Peonies in my garden
Cathy over at https://cranethie.wordpress.com wrote an interesting response to a comment I made about tea from West India:
LOL Dianne – when I saw ‘West Indian’ I thought you meant from the islands in the Caribbean! I always relate Darjeeling to Bengal which of course is in the west of India 🙂
When I worked for the U.S. Census Bureau on ethnic statistics we had great difficulty enumerating the people many once referred to as “Indians.” Finally, the Bureau began to use tribal names for those who wished to have this designation.
You see, many Indians from Asia, who think of themselves as American Indians also had a problem with this designation.
Other than a tribal name (what individuals called themselves), what could one call the “first peoples”?
“Native American” doesn’t work because many people who are descended from the indigenous population are also Black, White and Asian, racially speaking.
Also, how long does an ancestry line in a locale have to be to make one a “native”?
For example, one of my ancestral lines goes back to 1620 (came with the first pilgrims from Europe) and I think of myself as a native American.
Many people from Latin America and Canada, descended from Spaniards or French or Dutch who migrated to the “New World” in the sixteenth century, think of themselves as “Native Americans.” Many Canadiens and Latin Americans are also Spanish, Portuguese, French, Dutch, Japanese, Indian (from India), German and “American Indian” descent.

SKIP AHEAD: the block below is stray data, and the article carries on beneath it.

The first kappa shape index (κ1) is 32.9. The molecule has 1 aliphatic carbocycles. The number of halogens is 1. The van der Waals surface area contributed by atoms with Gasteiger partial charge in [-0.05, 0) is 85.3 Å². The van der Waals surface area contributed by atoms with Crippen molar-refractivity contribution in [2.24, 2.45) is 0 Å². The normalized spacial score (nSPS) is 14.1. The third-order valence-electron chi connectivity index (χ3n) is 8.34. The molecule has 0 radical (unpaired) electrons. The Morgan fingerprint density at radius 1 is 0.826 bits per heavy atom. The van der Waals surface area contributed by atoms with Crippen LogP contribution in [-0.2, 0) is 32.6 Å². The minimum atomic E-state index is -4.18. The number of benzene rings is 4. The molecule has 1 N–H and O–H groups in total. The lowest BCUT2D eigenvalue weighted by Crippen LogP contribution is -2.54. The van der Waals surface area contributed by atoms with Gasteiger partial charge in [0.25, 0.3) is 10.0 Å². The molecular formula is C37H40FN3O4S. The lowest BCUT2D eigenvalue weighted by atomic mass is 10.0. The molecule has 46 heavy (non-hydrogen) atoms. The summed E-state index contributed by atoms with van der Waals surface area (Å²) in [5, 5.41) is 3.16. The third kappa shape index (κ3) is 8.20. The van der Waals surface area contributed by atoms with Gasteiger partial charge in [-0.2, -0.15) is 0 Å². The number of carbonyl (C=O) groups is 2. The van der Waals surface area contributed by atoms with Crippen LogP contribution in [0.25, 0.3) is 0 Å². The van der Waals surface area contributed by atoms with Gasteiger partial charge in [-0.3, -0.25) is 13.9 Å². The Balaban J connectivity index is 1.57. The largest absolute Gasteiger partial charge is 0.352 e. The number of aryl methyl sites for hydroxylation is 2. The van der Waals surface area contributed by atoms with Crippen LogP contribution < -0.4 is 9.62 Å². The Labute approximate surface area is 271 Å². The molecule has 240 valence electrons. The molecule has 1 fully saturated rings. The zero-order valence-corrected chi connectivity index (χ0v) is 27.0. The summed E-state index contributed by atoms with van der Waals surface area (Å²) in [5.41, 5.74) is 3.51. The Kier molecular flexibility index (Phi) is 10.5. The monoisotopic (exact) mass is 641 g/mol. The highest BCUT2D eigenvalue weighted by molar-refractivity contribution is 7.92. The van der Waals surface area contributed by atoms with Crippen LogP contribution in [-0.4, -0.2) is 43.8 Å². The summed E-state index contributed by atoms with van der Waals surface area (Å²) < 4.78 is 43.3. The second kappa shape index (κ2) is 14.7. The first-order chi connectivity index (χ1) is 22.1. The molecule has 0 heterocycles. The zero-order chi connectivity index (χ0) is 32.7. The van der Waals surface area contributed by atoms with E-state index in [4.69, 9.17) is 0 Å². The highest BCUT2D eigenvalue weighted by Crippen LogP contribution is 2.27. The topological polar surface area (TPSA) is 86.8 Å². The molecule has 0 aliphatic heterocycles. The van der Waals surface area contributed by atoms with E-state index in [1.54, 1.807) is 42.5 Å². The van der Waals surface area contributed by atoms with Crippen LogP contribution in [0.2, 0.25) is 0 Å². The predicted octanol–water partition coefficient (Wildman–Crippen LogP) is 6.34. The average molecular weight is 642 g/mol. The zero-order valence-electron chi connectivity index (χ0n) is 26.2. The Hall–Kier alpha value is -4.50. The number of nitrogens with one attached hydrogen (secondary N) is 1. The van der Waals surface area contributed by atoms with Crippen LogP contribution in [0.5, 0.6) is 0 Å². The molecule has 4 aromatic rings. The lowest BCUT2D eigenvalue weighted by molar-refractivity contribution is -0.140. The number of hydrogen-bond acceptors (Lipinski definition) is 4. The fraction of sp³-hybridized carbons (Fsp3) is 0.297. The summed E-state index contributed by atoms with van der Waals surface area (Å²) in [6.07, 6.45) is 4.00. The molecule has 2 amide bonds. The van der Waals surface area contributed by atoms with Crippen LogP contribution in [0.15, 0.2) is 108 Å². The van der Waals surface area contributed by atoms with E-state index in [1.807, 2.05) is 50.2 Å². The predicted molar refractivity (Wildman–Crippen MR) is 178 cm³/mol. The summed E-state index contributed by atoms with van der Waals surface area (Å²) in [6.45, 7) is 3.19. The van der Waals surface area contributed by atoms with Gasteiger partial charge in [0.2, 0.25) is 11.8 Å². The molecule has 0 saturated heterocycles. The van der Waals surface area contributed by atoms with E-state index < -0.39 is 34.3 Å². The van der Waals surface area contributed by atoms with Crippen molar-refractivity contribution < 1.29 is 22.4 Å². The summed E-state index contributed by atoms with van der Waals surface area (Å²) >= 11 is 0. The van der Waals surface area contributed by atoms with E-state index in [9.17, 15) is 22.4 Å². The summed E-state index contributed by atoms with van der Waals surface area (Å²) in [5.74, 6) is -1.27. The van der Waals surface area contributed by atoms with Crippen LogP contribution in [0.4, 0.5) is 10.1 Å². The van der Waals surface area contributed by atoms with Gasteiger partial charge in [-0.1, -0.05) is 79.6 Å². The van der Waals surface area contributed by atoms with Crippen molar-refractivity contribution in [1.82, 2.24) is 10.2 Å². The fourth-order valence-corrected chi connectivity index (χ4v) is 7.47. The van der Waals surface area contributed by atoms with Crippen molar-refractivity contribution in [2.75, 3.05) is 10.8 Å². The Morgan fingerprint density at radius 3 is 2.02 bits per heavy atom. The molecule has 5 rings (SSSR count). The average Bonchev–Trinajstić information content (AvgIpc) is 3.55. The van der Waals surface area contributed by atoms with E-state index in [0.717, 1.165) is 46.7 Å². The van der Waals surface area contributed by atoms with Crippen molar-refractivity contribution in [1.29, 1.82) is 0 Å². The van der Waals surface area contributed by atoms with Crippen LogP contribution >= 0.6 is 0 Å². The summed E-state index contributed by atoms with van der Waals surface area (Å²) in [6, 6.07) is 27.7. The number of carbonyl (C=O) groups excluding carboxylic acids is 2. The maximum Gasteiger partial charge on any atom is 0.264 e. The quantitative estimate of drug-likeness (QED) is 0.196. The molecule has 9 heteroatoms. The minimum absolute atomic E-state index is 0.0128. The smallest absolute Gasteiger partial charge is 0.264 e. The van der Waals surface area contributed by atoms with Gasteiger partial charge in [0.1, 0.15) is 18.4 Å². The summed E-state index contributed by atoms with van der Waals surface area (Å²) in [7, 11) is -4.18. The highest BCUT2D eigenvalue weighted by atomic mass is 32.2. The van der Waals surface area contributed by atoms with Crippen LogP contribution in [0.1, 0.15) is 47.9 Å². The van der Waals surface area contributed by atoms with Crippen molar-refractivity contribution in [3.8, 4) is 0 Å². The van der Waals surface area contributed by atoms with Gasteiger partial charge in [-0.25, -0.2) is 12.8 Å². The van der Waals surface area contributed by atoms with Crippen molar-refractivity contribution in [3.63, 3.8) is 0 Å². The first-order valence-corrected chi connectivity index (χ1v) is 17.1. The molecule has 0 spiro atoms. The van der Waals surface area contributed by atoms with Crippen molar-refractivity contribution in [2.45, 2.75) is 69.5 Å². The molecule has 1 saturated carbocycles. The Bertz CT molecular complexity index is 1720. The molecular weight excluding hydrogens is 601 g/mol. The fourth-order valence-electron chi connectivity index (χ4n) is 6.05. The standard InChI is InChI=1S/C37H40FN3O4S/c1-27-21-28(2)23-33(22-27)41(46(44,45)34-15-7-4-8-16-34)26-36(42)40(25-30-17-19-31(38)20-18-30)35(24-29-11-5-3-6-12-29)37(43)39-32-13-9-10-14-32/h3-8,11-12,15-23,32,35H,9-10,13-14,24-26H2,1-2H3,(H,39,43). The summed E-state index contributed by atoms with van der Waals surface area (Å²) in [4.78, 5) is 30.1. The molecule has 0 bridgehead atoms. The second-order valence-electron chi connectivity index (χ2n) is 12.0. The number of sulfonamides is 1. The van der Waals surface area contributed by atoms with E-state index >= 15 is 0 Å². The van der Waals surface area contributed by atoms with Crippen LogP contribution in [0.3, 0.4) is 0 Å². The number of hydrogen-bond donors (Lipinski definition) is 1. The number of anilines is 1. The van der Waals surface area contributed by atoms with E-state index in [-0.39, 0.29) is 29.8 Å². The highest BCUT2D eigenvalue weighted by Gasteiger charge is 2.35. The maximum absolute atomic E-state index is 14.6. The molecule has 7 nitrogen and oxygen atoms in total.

Many people with ancestral roots that run deep into the ‘Americas’, especially from places like Oaxaca, the Yukon or Appalachia think of themselves as “Native Americans.”
And then there’s the problem of citizenship status.
Many of the descendants of more recent immigrant arrivals are citizens because being born in the U.S. or a U.S. outlying areas like Puerto Rico or the Marianas for example, confers U.S. citizenship whatever your parents status.
Conversely, being born abroad of one U.S. citizen parent confers citizenship (think of the children of U.S. personnel abroad), even if your parent was an immigrant and returned to his or her place of origin after having acquired U.S. citizenship (think of U.S. naturalized citizen service personnel in the Middle East).
I’ll stop there because this problem gets more and more convoluted. As one of my colleagues liked to put it, “This is a real can of worms.”
This next comment is directed to political junkies: The next time you hear someone make a comment about someone’s citizenship status (Cruz or Obama, for example), think twice before you punch them in the face.
And Cathy, now you know why Americans (a confused lot) began calling the islands off Florida the Caribbean (after the Carib Indians who no longer exist) and not the West Indies. Of course we still don’t know how to pronounce it.